5 Songs, 5 Things To Practice

Most of my ‘ukulele students are really excited to play songs. Practicing scales, chords, or techniques by themselves don’t hold much appeal – understandably. They want to play music! But there is always more to a song than just “the song” for a practicing musician.

What I’m talking about is using a song to practice some specific piece of music. This could be chords, picking technique, speed; or more abstract concepts such as: emotion and flow. You can focus any song to practice any facet you like, but some are more obviously suited to one thing or another.

5 things to practice with 5 songsHere are some of my top picks for songs that you can use to focus your ‘ukulele practice. Each is linked to a tab or chord sheet so you can follow along and pursue the quest on your own time. (Yay printers!)


Samba Pa Ti

Santana’s classic instrumental is a textbook look at how less equals more. The song is already fairly slow, but widely spaced melodic lines creates an even more enormous feel.

Things to focus on:

  • The metronome. Humans tend to rush. So the metronome was invented. Use it to make sure you’re “playing the space” and allowing the rests the space they deserve.
  • Count in the spaces. You don’t always need to count 1… 2… 3… 4… throughout the song; doing so will often screw you up, but counting during long rests will almost always dramatically reduce your chances or dropping beats or adding beats. Try writing in the counts so you can visually see what the cadence is.
  • Learn the inflections. Santana’s playing is so nuanced that it’s hard to capture on paper. But there are still some detailed melodic rhythms shown here that are incredibly rewarding to play.
Samba Pa Ti
Carlos Santana

Chord Changes:

Dream A Little Dream Of Me

There are many great swing-ish sounding songs that have lots of challenging chords, but Dream A Little Dream is a standout that a student wanted to learn a while back.

Things to focus on:

  • Clean changes. When you switch from chord to chord, mute the strings, move your fingers, and then strum. Trying to move without the mute will sound sloppy.
  • Imprinting the shapes. When you learn a new shape, one by one lift and return each finger to the proper fret repeatedly keeping the rest held down. This helps build muscle memory. The goal is to do this enough that the entire chord can be fretted instantly instead of “layering” fingers one at a time to make sure you’re on the right frets.
  • Persevere. If you’re going to play through the song – play it! Don’t stop and try to get a chord right. That’s what practicing chords is for. Keep the beat going and if you don’t make a chord change, move on.
Dream a Little Dream of Me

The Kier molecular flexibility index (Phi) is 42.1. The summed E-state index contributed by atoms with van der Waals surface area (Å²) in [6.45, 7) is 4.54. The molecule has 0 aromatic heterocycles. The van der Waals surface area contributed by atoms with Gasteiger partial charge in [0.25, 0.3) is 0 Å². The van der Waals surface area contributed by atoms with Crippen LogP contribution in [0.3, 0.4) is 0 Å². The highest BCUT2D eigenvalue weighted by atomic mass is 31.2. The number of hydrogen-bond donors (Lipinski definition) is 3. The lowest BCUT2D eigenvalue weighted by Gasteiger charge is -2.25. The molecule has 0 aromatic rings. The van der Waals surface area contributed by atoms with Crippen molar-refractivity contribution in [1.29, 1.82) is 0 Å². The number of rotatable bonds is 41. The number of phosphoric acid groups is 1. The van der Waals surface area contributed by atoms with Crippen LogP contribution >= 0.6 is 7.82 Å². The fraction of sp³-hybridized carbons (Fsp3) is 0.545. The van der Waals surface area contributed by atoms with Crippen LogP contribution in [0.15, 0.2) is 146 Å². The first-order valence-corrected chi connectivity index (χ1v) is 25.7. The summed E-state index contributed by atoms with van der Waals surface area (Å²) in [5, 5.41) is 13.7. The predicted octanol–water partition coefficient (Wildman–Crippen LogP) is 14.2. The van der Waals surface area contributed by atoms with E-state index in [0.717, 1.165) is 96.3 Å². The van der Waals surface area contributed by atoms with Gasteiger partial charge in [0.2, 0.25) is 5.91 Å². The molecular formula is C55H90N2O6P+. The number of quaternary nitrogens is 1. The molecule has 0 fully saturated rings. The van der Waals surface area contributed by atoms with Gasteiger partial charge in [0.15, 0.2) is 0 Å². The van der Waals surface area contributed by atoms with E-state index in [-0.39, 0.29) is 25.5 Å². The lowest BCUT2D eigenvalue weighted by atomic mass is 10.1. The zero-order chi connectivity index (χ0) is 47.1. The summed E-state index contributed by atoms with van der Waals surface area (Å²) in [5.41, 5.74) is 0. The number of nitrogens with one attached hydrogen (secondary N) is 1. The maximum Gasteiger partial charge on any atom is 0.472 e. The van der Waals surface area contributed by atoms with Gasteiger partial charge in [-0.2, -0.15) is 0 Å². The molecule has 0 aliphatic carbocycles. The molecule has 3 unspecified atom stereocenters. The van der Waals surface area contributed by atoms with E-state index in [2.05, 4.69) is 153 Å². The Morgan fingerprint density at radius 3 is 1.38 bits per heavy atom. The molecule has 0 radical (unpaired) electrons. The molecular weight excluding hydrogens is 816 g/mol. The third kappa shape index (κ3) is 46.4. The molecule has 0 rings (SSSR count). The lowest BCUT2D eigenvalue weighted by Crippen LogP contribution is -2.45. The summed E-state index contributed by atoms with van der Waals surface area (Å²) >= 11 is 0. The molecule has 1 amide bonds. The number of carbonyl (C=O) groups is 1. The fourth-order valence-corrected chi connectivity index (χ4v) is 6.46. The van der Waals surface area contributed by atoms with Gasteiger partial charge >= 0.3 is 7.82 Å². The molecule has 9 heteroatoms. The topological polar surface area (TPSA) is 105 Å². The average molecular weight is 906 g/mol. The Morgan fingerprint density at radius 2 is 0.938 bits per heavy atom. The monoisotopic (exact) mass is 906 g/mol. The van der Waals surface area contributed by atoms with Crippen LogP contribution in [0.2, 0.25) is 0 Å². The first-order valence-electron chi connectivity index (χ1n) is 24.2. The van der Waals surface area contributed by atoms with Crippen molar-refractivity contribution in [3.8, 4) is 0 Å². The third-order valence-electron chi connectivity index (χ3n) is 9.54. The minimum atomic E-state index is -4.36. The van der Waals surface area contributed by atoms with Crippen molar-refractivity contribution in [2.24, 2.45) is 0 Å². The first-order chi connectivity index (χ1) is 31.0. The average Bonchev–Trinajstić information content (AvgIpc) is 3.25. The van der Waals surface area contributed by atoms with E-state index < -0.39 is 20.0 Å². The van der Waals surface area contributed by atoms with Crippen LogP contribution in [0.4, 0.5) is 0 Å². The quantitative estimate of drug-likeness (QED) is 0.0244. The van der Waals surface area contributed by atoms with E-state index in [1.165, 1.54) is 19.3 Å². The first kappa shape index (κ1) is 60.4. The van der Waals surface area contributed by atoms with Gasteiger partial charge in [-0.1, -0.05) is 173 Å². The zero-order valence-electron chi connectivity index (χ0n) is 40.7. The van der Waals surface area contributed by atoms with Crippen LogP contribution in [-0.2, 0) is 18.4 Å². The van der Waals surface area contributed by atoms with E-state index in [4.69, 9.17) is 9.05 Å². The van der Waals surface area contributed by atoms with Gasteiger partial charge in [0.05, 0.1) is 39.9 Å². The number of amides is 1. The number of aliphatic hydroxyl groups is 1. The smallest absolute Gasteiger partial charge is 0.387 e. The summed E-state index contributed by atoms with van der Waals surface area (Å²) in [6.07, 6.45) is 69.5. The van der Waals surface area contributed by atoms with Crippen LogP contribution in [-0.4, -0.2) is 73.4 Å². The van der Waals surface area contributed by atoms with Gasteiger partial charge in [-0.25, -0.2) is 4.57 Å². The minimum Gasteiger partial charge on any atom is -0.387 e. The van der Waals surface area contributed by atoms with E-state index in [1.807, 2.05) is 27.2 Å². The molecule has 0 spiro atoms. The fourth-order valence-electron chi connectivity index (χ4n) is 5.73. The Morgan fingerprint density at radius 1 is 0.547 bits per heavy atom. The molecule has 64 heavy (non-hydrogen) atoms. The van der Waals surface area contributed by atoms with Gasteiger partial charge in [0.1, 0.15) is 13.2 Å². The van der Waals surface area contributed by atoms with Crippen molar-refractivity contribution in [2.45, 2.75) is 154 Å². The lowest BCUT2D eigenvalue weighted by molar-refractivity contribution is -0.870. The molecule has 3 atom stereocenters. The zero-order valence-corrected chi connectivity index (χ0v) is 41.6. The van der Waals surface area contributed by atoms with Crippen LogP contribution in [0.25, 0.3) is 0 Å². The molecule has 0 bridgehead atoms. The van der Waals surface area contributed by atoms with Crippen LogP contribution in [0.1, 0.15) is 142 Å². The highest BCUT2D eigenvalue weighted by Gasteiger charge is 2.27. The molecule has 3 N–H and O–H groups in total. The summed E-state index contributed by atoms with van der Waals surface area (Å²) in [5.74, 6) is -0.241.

The Mamas And The Papas


E Ku’u Morning Dew

There are few songs as well suited to creating a sweet sound on the ‘ukulele than Eddie Kamae’s E Ku’u Morning Dew. It’s a slow Hawaiian classic with simple, evocative chords and a graceful melody.

Things to focus on:

  • Play softly. Attack the strings softer than you normally might.
  • Work on your tone. Find the sweetest spot along the length of the string to pick.
  • Roll your chords. Adding chords to a picking arrangement help fill out the sound greatly. But in a mellow song, strumming them in the normal fashion might be a little harsh. A better approach would be to “melt” the chords and drop your thumb down the strings slow enough to hear the individual notes, but not slow enough to change the timing. By slowing down the strum you’ll create a much softer feel.
E Ku’u Morning Dew
Eddie Kamae (Low G)


Is This Love?

Nothing will whip your ability to feel alternative rhythms like a reggae song. By focusing on playing only on the upbeats you will gain much confidence in playing in odd places and creating more interesting strums.

Thing to focus on:

  • Timing. Spend lots of time just chanking on the 2 and 4 beats.
  • Shortening your chords. It won’t sound like reggae unless you make the chords ring as little as possible.
  • Keeping it simple. So often we get hung up on doing things that make the music sound more fancy, but often this just makes us play beyond out abilities. Play simply and excel at it.
Is This Love?
Bob Marley


Canon In C

Playing many notes quickly is not something that ‘ukulele players are often forced to do. Hawaiian music certainly doesn’t use a lot of speed! But genres like classical and bluegrass music often have to outline the chords with single-note lead instruments like the fiddle. This is achieved by brisk arpeggios that make the sound of a chord without actually playing the notes at once.

Things to focus on:

  • Going slow. If you can’t play something correctly, practice it slow. You can slow anything down enough that anybody can play it. Don’t be impatient and rush the process.
  • Play precise. When you play slow you can also practice fretting the notes in the most ideal way for the cleanest sound.
  • Learning in pieces. Don’t try to play the whole song in one go! Learn the first bar. Once you’ve mastered it, go to the second. Then combine the two and add a third.
Cannon in C
Johann Pachelbel

Meet The Author:

Brad Bordessa

Brad plays 'ukulele on the Big Island of Hawai'i. He writes original music, performs, and runs this site from a little cabin in the jungle.

2 comments… add one
  • paauilojo Mar 12, 2016, 7:46 pm

    it would help very much other you play the song.

  • John Lindquist Apr 7, 2016, 5:13 am

    Thanks for the songs. I could not open two of them: Cannon in C and E Ku’u Morning Dew. I like Cannon in C and play it all the time on our stereo and would like to be able to play it on my uke.

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